Written by Michael Nazarewycz
Like most folks my age, I was introduced to the original Star Trek series when I was a kid, via reruns on UHF (a statement that lends insight into what my age might be), and I did the typical Kid Trek stuff: I went out as Kirk for Halloween (with one of those surely-flammable plastic masks with the elastic string in the back and the lousy holes in the nose); I figured out how to make the “Live Long and Prosper” sign with my hand; I pretended to give my friends the Spock Shock (or whatever that neck grab thing is called); and I think I might have had a toy phaser that I set to stun. I wasn’t a rabid fan, but it was a notable part of my youth.
So when the original series moved to the big screen and barreled into the ‘80s, I rolled with it, but not for too long. I don’t remember exactly why I lost interest, but it was probably a combination of girls and Duran Duran and a bit of odd-bad/even-good fatigue. But I left the franchise behind on a high note, with an excellent film that transplants the characters from my childhood into the decade of my teens.
Star Trek IV: The Voyage Home opens with the continuation of events that occurred in Star Trek III: The Search for Spock. But those events are quickly superseded by the threat caused by a mysterious and monolithic cylinder that is simultaneously wreaking havoc on Earth’s atmosphere and sending a loud signal that no one recognizes. The crew of the Enterprise, living in exile on the planet Vulcan, takes flight in their stolen Klingon ship and springs into action. When Spock (Leonard Nimoy) determines that the signal is identical to the song of the humpback whale, a species that has long been extinct, Kirk (William Shatner) and company travel back in time to 1986, where they plan to capture a pair of whales and bring them back to their present day to save Earth.
There are several things that make Star Trek IV: The Voyage Home such an enjoyable film, and the first is probably the one you would least expect: its humor. By recognizing its own cult status and the contrast of that against the decade in which the film was produced, the film maximizes the usually tired, fish-out-of-water premise to great effect. The crew finds itself on an Earth of centuries earlier, but without the heavy drama of other time-travel scenarios (The City on the Edge of Forever, for example), which ultimately sets it up for many humorous situations. And while the film doesn’t have endlessly quotable lines like other successful films of the ‘80s, and while not every joke gets a laugh…well, for a franchise that, up until this point, had taken itself pretty seriously (with exceptions of course…Tribbles, anyone?) the change in levity is quite refreshing.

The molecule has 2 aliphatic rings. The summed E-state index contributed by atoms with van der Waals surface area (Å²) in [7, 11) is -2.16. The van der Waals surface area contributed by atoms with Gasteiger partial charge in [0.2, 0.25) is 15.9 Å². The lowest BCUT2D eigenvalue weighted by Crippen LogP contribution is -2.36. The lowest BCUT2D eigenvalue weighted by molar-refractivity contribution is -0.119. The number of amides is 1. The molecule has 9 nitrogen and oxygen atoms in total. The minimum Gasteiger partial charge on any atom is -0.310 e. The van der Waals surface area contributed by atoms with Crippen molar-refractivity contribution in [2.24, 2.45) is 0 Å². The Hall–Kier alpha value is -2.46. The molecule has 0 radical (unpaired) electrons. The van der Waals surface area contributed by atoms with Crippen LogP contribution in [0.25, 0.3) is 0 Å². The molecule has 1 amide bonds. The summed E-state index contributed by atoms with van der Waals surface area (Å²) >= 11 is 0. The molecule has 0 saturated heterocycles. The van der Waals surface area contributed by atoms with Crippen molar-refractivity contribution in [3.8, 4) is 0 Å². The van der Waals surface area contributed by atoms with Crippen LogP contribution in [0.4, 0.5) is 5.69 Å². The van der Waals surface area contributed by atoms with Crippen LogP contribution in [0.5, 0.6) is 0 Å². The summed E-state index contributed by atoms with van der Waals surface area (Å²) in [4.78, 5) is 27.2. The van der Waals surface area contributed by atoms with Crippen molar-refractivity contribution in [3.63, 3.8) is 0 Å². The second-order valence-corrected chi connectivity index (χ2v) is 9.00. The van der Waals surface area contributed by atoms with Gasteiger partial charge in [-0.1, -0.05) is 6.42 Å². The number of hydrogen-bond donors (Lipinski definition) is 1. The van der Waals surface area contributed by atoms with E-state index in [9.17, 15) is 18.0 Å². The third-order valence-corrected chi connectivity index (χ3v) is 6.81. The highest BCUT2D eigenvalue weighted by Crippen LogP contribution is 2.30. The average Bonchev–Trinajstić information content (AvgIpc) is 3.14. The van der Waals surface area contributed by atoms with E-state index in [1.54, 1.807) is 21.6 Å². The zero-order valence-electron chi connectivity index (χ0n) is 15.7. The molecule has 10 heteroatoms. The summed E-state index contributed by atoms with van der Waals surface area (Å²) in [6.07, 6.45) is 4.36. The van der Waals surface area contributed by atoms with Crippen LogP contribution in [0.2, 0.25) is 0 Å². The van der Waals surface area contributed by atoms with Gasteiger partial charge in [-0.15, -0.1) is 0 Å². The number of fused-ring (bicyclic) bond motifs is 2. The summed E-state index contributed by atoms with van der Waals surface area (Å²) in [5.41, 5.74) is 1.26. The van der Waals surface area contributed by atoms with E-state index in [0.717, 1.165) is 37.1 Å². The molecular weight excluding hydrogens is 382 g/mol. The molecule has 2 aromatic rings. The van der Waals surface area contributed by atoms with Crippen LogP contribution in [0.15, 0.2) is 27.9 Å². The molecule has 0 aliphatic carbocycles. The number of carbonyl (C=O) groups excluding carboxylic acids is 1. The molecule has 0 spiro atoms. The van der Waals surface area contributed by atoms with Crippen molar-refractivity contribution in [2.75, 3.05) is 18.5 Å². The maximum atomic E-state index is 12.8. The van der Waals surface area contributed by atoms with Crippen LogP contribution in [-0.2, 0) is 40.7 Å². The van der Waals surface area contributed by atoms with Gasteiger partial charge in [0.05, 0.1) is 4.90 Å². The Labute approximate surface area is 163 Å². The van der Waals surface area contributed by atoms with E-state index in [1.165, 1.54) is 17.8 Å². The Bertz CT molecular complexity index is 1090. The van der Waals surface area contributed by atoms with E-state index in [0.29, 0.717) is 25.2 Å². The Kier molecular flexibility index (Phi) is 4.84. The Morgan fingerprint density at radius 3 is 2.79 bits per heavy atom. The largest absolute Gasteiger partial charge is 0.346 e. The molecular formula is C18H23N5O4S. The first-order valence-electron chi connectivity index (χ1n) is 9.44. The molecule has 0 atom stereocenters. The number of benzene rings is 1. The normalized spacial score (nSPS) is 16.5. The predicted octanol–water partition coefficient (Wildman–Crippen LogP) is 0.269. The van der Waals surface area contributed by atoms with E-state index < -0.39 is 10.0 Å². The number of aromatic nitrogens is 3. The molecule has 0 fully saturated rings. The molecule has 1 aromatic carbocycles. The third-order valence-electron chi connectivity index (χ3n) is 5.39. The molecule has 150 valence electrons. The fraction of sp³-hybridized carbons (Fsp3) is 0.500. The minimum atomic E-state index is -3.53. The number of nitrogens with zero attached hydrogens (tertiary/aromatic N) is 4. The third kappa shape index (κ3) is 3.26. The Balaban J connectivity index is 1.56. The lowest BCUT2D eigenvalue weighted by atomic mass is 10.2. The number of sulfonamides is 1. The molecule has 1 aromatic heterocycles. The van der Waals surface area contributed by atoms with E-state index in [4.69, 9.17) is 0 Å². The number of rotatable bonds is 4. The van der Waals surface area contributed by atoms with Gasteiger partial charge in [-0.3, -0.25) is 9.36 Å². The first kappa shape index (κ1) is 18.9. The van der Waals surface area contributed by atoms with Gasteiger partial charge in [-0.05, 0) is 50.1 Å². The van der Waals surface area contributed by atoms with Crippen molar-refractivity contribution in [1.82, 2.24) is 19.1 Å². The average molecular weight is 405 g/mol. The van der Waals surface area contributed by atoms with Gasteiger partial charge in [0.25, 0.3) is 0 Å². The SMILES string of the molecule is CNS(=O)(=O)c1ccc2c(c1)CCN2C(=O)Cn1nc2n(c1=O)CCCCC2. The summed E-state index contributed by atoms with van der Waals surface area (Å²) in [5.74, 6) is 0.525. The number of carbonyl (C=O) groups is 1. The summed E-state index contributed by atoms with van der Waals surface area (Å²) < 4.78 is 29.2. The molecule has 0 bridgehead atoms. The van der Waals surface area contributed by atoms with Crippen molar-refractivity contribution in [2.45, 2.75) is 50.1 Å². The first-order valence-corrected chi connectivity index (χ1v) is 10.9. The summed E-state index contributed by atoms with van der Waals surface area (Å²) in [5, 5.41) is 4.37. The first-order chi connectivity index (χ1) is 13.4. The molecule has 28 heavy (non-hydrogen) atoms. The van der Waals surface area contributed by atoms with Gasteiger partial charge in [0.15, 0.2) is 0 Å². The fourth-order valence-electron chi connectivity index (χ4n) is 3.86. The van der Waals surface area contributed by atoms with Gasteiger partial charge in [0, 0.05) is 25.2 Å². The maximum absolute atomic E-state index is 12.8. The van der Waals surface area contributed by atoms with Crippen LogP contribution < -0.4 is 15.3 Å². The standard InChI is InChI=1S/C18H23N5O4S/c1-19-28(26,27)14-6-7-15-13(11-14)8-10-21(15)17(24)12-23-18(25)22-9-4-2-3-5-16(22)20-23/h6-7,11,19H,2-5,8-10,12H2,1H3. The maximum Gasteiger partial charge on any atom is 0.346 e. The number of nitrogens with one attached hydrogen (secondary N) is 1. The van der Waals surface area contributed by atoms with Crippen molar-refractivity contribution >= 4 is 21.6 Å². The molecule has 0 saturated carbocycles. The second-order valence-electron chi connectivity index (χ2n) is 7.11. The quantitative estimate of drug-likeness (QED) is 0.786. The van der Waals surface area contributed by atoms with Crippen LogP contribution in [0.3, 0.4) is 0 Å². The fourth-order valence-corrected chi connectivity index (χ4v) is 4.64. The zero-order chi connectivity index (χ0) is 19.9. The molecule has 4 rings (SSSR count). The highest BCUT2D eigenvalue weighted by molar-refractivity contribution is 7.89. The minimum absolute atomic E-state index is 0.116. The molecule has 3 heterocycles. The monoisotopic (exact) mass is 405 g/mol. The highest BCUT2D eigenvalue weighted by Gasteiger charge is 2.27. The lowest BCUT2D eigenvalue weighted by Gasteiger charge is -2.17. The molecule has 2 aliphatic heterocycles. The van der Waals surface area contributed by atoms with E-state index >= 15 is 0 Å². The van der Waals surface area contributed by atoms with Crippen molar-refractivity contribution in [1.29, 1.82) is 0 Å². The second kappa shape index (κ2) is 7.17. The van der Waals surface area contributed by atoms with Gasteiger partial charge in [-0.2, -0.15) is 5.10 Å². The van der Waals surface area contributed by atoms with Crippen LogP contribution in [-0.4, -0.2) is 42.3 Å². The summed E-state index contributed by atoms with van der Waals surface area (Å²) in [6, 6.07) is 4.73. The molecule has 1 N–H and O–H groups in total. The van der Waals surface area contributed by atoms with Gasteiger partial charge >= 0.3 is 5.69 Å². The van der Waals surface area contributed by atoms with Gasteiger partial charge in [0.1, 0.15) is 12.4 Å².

And although the film recognizes the difference between 2286 and 1986, it doesn’t play too much into the superficial trappings of the decade. There are no endless montages of Valley Girls in shopping malls, nor is there a power ballad to be heard. It does, however, take up an ‘80s-ish cause with its save-the-whales message, it has a little fun with ‘80s xenophobia (Chekov, you know, the Russian, is the one who asks the cop where to find the military base with the nuclear wessels, um, vessels), and there’s a scene on a city bus where Spock draws applause from strangers for subduing a punk rocker who has been blasting his boom box.
Something else the film does that is also very ‘80s (but not in a spandex or mullet kind of way) is the tribute it pays.
The 1940s had Pearl Harbor. The 1960s had the assassination of JFK. The 2000s had 9/11. Every generation has had a “where were you when” moment, and the 1980s were no different; that generation had the explosion of the Space Shuttle Challenger. Again, being of a certain age, this was my first significant “where were you when” moment, and the film, which began principal photography less than a month after the tragedy and was released less than year after, opens with the following:
“The cast and crew of Star Trek wish to dedicate this film to the men and women of the spaceship Challenger whose courageous spirit shall live to the 23rd century and beyond.”
It is heartwarming, even 25+ years later, to read that. It shows that the filmmakers don’t take what they do so seriously as to lose sight of the fact that all they do is play in pretend outer space. It’s a statement perfect in reverence, given the context.
But the most interesting thing about Star Trek IV: The Voyage Home is something that never occurred to me until I watched this film for this review, which (more importantly) was after I had seen the J.J. Abrams’ 2009 Star Trek reboot.
Starring Chris Pine as Kirk, Star Trek delves into the origins of the primary characters, but also explores Kirk’s hotheaded and impetuous and insubordinate ways. But when these seemingly negative attributes are compared to the “older” Kirk we know, you can clearly see that hotheadedness and impetuousness and insubordination matures into ridiculous self-confidence. Kirk’s decision on how to solve the problem at hand is to travel through time to the past, pluck a pair of 40-ton whales from San Francisco, and bring them back to the present. You know, just like that. He doesn’t hesitate, and more importantly, he doesn’t worry. He simply knows that he can do it. With the pretext of the Pine Kirk established, the Shatner Kirk seems less a caricature and more a bona fide hero.
This, of course, is more of a testament to the reboot than it is to the older film, but it is a treat to be reminded, when watching the older film, that the filmmakers of today fully understand Kirk in a way that stays true to the history of the character.
Star Trek IV: The Voyage Home might not be the favorite film of Star Trek purists, but for casual fans of the franchise, and fans of ‘80s movies in general, it is an excellent entry.